The phone business historically hasn’t had much success in its attempts to mesh with video providers. Eight years ago AT&T partnered with DirecTV to market the satellite service, a union that didn’t succeed because it was based solely on branding without any real synergies, said Bruce Leichtman, analyst with Leichtman Research Group.
In the mid-1990s US West (now Qwest) purchased Continental Cable, which was then spun off to MediaOne, which was then sold to AT&T, which was then sold to Comcast. Bell Atlantic courted TCI before TCI was sold to AT&T then to Comcast. “This idea of marketing has been around, but it hasn’t really worked,” Mr. Leichtman said.
In the case of SBC and DirecTV, because the two services aren’t delivered on the same pipe they aren’t closely related to each other. “Maybe over time people can be convinced a telephone is a viable medium for delivering video, but that won’t happen overnight, because it’s not the same mechanism,” Mr. Leichtman said.
Still, the interest SBC has in DirecTV should drive the business of video over telephony. Technology providers and equipment suppliers such as Alcatel and Next Level are shoring up their product suites as both large and small telcos move more decisively into the television business.
Next Level counts 118,000 video subscribers, including 45,000 users with Qwest in Phoenix and Denver and the remainder coming from 50 independent operators across the United States along with some deployments in Canada.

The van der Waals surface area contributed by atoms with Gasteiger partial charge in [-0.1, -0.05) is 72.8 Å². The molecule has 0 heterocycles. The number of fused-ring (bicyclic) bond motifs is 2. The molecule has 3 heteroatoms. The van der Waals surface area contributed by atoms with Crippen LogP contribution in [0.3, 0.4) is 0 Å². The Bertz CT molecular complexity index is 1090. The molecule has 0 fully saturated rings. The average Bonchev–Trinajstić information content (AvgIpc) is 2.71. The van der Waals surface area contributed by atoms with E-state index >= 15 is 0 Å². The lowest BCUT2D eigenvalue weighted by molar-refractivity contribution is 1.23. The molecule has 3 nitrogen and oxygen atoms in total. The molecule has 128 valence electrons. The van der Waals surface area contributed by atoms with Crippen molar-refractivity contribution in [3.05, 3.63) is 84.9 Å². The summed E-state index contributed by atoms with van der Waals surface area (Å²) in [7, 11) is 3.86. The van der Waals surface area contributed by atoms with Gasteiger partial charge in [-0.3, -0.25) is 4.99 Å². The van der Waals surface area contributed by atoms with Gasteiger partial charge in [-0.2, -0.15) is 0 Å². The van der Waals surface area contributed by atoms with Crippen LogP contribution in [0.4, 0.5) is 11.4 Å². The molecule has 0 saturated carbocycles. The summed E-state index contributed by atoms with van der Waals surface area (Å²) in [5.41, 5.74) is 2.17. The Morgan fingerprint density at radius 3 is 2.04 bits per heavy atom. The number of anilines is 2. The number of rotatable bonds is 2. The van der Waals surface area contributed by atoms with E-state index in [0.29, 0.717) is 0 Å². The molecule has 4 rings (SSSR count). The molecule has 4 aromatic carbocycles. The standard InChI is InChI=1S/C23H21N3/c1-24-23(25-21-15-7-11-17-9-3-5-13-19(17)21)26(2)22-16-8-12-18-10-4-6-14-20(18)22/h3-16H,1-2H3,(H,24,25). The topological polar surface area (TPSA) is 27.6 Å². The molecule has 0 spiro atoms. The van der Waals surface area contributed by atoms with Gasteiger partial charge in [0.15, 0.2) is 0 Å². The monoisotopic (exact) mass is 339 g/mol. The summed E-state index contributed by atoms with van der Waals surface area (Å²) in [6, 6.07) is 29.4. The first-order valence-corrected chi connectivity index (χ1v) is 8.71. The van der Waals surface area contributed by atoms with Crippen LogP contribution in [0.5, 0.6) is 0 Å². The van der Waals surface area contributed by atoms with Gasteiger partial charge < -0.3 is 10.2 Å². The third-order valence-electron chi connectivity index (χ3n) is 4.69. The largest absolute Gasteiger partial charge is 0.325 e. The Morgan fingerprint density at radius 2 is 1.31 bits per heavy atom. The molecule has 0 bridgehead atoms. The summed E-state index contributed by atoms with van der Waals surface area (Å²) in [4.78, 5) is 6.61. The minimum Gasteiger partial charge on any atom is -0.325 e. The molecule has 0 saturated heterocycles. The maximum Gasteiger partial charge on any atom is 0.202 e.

The majority of television services provided by telcos are delivered using VDSL technology, which stands for very high bit rate DSL. The architecture can deliver about 26 megabits per second per home in most cases, which allows for service to three TV sets simultaneously, high-definition TV, VOD, DSL and phone service. Because the bandwidth is dedicated, every channel delivered over the phone network is digital.
“The quality of the video you get over telephone infrastructure is better,” Mr. Leichtman said. Next Level is slated to roll out VOD service on its equipment for the first time with All West in Utah this month. In early February telecom equipment supplier Alcatel announced plans to purchase iMagicTV, which provides middleware for interactive TV services, including VOD.
“We purchased iMagic because we are seeing a tremendous need and interest by telephone companies to offer this whole triple play,” said Peter Merriman, director of business development, broadband entertainment, for Alcatel in Ottawa, Canada.
Irdeto Access in Holland plans to introduce at the National Association of Broadcasters Convention in April an updated version of its conditional access system designed for delivering video services over the telephone network.
SeaChange in Maynard, Mass., provides VOD servers for cable systems and also has developed a server that enables VOD over telephone networks. “Even though we have had this product ready, we felt here is a turn in the market happening,” said Channing Lai, director of product marketing with the company.
SBC is not the only company that has been interested in DirecTV. News Corp. remains a suitor and EchoStar nearly purchased DirecTV until the deal fell apart late last year. If it had gone through, the two satellite companies would have freed up some satellite bandwidth to deliver additional interactive services, though they still would not have been able to offer VOD over satellite.